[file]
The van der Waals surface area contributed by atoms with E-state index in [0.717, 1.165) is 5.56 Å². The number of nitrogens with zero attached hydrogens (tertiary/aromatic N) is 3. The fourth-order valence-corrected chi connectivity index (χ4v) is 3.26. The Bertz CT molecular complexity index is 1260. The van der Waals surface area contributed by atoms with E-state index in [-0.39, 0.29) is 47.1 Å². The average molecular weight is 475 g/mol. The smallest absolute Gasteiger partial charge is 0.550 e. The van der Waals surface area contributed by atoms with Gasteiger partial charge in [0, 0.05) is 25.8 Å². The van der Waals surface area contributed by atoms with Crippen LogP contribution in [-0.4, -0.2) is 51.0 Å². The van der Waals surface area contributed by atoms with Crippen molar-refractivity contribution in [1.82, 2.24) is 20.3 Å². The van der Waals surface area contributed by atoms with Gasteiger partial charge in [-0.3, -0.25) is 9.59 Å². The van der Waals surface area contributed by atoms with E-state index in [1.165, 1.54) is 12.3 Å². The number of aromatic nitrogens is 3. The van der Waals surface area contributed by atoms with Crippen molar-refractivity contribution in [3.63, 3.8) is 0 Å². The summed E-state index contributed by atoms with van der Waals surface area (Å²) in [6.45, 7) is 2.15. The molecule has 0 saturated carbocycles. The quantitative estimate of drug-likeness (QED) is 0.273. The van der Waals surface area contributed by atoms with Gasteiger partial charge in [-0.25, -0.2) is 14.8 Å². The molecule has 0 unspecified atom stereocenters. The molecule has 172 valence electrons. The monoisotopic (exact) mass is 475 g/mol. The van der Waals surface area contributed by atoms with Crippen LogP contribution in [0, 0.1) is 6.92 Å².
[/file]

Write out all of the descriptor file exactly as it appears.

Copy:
The van der Waals surface area contributed by atoms with E-state index in [0.717, 1.165) is 5.56 Å². The number of nitrogens with zero attached hydrogens (tertiary/aromatic N) is 3. The fourth-order valence-corrected chi connectivity index (χ4v) is 3.26. The Bertz CT molecular complexity index is 1260. The van der Waals surface area contributed by atoms with E-state index in [-0.39, 0.29) is 47.1 Å². The average molecular weight is 475 g/mol. The smallest absolute Gasteiger partial charge is 0.550 e. The van der Waals surface area contributed by atoms with Gasteiger partial charge in [0, 0.05) is 25.8 Å². The van der Waals surface area contributed by atoms with Crippen LogP contribution in [-0.4, -0.2) is 51.0 Å². The van der Waals surface area contributed by atoms with Crippen molar-refractivity contribution in [1.82, 2.24) is 20.3 Å². The van der Waals surface area contributed by atoms with Gasteiger partial charge in [-0.3, -0.25) is 9.59 Å². The van der Waals surface area contributed by atoms with E-state index in [1.165, 1.54) is 12.3 Å². The number of aromatic nitrogens is 3. The van der Waals surface area contributed by atoms with Crippen molar-refractivity contribution in [3.63, 3.8) is 0 Å². The summed E-state index contributed by atoms with van der Waals surface area (Å²) in [6.45, 7) is 2.15. The molecule has 0 saturated carbocycles. The quantitative estimate of drug-likeness (QED) is 0.273. The van der Waals surface area contributed by atoms with Gasteiger partial charge in [-0.25, -0.2) is 14.8 Å². The molecule has 0 unspecified atom stereocenters. The molecule has 172 valence electrons. The monoisotopic (exact) mass is 475 g/mol. The van der Waals surface area contributed by atoms with Crippen LogP contribution in [0, 0.1) is 6.92 Å².